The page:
Mental Health Journey (part 1)

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Mental health dialogues are important and not just because it’s mental health awareness month. Mental health is a year-round problem and it affects people no matter how big or small they are, no matter what colour skin-suit they come in and certainly no matter how much they’ve got in the bank.

I am writing because it is the only thing I know how to do and my theory is that by documenting what I am experiencing, I can make sense of what’s happening and forever remember this post-graduate slump as being exactly and only that. This is not the defining period of my life, not if I don’t want to be, and anxiety/depression are not the central, defining attributes of my personality, if I don’t want them to be. Do they contribute towards my identity in some way? To the way that I view myself and others around me? Most definitely. But anxiety/depression isn’t ALL that I am. It is important to establish that.

I posted a status the other day, pleading for advice. I have not been myself lately. Many people tell me this is because I have been under a great deal of stress and that now, I should ‘relax’. I know this to be true, but the issue for me is achieving relaxation and finding a way to take my body down from its extremely ‘fried’ condition to normality. Close friends and family know this to be an integral part of who I am as a person: my tendency to stress and my difficulty to relax has been noted since I was a kid. This time round, I can fully admit (as scary as this is) that I am completely and utterly floored. This is what I would ordinarily acknowledge as a ‘comedown’ and I’ve historically had these following gigs, which always bring me uncomfortable anxiety. However, my thesis submission seemed somewhat anti-climactic (given the months of agonising anticipation) and I severely underestimated the ominous extent to which the physiological damage had been done by stress, below the surface. You know, you anticipate this moment of handing in and the world just simultaneously exploding or something. That thesis had become my entire life and in the process of producing it, after being let down by a job I’d been accepted for,  I systematically isolated myself out an inability to separate myself from writing. My life completely and utterly revolved around those words and that research. Despite this, I had a suspiciously calm demeanour in the days leading up to my deadline submission. I was well and truly deceived by my body into thinking that a series of self-care routines (physical and mental) had averted the storm of stress. I was home-cooking delicious (often nostalgic Bangladeshi and vegan cuisine) meals, reading books recreationally again, applying for new jobs, doing weight training from home, attempting some meditation and even making time for aromatherapy aided baths. I thought the lack of mental breakdowns was quite promising, actually.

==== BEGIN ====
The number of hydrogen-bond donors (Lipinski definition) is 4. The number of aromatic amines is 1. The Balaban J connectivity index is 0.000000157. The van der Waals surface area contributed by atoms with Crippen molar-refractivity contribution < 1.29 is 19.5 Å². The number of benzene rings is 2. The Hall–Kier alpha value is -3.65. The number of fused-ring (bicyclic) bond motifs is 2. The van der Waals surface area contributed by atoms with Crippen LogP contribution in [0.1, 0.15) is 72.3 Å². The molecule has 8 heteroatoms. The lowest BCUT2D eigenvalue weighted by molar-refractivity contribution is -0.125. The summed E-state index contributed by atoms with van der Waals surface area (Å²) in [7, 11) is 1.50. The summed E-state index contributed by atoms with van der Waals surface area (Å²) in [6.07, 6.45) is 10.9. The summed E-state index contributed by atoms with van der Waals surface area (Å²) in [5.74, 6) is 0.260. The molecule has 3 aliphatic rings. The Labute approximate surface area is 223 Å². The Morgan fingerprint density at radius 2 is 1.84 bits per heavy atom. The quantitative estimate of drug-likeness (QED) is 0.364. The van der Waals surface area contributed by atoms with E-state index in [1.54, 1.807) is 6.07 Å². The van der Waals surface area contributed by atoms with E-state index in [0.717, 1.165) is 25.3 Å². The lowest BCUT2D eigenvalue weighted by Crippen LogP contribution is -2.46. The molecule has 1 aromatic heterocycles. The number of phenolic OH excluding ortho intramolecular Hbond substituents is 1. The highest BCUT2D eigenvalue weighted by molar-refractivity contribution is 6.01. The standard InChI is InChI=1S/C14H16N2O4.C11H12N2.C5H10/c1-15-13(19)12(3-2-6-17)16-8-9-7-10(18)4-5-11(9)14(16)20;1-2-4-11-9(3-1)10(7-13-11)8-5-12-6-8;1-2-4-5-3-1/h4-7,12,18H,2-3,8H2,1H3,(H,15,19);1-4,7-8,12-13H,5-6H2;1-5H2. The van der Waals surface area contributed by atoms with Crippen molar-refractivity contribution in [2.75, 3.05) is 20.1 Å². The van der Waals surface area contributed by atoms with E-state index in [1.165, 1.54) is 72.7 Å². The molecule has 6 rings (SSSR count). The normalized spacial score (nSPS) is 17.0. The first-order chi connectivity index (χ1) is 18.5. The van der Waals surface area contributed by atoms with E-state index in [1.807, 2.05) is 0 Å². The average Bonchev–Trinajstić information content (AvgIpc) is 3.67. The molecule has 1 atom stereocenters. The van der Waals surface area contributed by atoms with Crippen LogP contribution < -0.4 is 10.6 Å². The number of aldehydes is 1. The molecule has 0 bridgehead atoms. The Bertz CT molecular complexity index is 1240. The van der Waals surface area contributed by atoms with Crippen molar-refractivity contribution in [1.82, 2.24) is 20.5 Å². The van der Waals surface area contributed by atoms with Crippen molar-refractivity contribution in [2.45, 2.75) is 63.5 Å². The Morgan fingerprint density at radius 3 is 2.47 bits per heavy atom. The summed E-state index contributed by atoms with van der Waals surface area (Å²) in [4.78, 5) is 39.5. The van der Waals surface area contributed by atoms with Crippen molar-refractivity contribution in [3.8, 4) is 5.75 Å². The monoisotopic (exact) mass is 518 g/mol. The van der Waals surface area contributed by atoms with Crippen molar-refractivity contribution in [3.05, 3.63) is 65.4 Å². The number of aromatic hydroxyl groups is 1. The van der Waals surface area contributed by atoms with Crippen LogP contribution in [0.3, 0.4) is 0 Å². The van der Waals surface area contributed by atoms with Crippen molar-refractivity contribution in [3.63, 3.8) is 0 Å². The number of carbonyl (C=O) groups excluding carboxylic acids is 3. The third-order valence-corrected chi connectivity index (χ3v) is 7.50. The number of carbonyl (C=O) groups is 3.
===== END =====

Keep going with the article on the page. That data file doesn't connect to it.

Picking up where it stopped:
I was wrong.